DOH-PINELLAS IDENTIFIES CASE OF HEPATITIS A IN FOOD SERVICE WORKER; ENCOURAGES VACCINATION
June 17, 2019
The Florida Department of Health in Pinellas County (DOH-Pinellas) has identified a positive case of hepatitis A in a food service worker in Gulfport.
DOH-Pinellas conducted an epidemiological investigation and today determined an individual who worked at Gulfport Family Restaurant, 2025 49th St. S, during June 4-11 may have been infectious.
If you consumed food from this restaurant during that period and have not previously been vaccinated for hepatitis A, you should receive the first dose of the hepatitis A immunization. The second dose is provided six months after the first. If you previously have received the hepatitis A vaccine, you do not need to take additional action.
“When a case’s infectious period coincides with a work timeframe that might expose the public to hepatitis A, we consider whether to do a patron notification,” said Dr. Ulyee Choe, director of DOH-Pinellas. “It’s not a step we take lightly, but it’s one that’s undertaken when it’s necessary to protect the health of the public, as with this one.”
Those with specific questions about exposure to hepatitis A at Gulfport Family Restaurant can call (727) 824-6932 to reach the Epidemiology staff.
DOH-Pinellas is encouraging all healthcare providers, including hospital emergency departments to stay on high alert and immediately report cases to DOH-Pinellas.
DOH-Pinellas continues to offer the hepatitis A vaccine at no cost and without an appointment at these clinic locations from 8 AM to 5 PM, weekdays:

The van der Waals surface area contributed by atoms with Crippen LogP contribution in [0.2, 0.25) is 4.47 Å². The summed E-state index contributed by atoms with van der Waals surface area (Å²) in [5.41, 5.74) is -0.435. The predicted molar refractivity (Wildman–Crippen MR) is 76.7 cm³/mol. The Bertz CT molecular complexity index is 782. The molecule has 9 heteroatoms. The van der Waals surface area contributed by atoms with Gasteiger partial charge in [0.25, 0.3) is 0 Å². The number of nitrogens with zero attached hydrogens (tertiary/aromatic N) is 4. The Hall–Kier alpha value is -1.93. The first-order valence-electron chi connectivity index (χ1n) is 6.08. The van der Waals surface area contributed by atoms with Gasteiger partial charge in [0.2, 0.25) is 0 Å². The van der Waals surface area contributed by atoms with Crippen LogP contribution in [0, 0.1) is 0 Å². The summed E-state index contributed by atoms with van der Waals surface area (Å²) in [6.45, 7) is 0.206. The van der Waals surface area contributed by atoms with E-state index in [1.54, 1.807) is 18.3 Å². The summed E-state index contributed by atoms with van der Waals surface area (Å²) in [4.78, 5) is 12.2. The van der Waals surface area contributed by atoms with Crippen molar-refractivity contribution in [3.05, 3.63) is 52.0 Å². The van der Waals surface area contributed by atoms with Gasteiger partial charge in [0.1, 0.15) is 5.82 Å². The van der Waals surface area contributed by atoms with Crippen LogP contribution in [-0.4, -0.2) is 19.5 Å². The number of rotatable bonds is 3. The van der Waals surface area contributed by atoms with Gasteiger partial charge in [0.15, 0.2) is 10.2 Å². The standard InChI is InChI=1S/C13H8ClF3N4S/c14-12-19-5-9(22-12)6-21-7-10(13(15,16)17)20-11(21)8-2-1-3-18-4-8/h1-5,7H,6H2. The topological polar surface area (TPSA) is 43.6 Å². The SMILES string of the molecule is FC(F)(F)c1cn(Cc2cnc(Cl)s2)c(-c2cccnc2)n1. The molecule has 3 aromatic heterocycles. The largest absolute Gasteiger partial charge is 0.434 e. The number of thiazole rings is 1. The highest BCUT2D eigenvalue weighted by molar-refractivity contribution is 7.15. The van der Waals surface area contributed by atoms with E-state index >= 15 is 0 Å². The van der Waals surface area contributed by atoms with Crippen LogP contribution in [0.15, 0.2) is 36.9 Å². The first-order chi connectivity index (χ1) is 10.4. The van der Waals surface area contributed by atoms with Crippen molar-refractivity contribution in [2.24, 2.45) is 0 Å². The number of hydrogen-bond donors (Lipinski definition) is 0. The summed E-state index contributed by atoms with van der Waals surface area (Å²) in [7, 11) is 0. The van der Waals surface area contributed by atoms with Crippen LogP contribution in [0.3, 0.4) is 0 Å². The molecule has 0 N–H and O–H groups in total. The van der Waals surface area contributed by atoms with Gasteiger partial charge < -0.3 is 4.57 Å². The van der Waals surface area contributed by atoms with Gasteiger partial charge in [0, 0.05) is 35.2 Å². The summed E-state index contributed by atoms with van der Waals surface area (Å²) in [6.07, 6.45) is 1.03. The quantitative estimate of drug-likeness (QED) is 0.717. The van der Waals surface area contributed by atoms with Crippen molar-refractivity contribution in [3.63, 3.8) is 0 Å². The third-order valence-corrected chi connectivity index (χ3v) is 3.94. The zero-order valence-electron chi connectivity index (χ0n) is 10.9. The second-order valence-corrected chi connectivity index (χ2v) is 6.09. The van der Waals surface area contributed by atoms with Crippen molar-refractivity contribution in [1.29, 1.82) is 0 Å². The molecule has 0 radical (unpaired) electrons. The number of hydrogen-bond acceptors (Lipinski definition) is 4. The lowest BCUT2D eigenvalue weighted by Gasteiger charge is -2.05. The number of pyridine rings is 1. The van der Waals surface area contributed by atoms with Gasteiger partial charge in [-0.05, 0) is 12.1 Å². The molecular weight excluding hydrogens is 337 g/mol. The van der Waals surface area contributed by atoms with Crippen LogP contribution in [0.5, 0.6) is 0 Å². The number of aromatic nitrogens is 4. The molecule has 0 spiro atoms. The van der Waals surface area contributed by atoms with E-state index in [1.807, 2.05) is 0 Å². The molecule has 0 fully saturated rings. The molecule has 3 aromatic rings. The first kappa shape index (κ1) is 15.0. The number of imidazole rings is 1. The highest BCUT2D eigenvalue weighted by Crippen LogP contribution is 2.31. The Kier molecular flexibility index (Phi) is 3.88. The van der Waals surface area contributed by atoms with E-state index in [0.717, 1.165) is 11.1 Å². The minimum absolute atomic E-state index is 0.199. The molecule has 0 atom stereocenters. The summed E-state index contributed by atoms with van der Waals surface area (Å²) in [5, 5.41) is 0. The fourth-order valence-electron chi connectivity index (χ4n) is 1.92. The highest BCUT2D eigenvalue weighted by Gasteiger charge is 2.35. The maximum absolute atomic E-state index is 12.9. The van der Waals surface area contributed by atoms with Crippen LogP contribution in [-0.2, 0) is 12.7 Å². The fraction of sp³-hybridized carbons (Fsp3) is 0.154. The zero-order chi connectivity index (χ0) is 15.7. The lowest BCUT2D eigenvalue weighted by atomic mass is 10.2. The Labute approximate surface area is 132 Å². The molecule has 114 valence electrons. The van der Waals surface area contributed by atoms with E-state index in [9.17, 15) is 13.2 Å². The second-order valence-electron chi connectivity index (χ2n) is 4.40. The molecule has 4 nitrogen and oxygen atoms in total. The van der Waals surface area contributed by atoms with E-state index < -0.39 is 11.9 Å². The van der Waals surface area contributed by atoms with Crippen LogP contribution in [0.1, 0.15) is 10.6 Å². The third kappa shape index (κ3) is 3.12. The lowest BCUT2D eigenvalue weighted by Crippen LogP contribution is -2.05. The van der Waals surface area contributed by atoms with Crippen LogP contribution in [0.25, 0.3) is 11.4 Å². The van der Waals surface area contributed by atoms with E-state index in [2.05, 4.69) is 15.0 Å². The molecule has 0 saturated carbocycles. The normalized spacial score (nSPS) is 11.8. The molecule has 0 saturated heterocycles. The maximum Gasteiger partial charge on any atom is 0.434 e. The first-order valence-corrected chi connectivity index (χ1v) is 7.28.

- St. Petersburg: 205 Dr. Martin Luther King Jr. St. N
- Pinellas Park: 6350 76th Ave. N
- Mid-County (Largo): 8751 Ulmerton Rd
- Clearwater: 310 N. Myrtle Ave
- Tarpon Springs: 301 S. Disston Ave
Contact your county’s health department for hepatitis A vaccinations if you live outside Pinellas. Vaccination is the best way to prevent hepatitis A. People who should be vaccinated for hepatitis A include:
- All children at the age of 12 months
- People who are experiencing homelessness
- Users of recreational drugs, whether injected or not
- Men who have sexual encounters with other men
- People with direct contact with others who have hepatitis A
- Travelers to countries where hepatitis A is common
- People with chronic or long-term liver disease, including hepatitis B or hepatitis C
- People with clotting-factor disorders
- Family and caregivers of adoptees from countries where hepatitis A is common
What is Hepatitis A?
Hepatitis A is a highly contagious disease that attacks the liver. People infected with hepatitis A are most contagious from two weeks before onset of symptoms to one week afterwards. Not everyone who is infected will have all the symptoms. Symptoms usually start within 28 days of exposure to the virus with a range of 15-50 days. Symptoms can include:
- Jaundice (yellowing skin and whites of eyes)
- Loss of appetite
- Nausea and vomiting
- Stomach pain
- Dark-colored urine
- Pale or clay colored stool
How is hepatitis A treated or hepatitis A infection prevented?
- Hepatitis A vaccine is the best method of preventing infection.
- No medicines can cure the disease once symptoms appear. People with hepatitis A symptoms should seek medical care immediately.
- Most people get better over time but may need to be hospitalized.
- Previous infection with hepatitis A provides immunity for the rest of a person’s life.
- People that are exposed to hepatitis A may be given vaccine or immune globulin within 14 days of exposure to prevent infection.
Go to www.PinellasHealth.com or call (727) 824-6900 for information about DOH-Pinellas. Follow us on Twitter @HealthyPinellas.
About the Florida Department of Health
The department, nationally accredited by the Public Health Accreditation Board, works to protect, promote and improve the health of all people in Florida through integrated state, county and community efforts.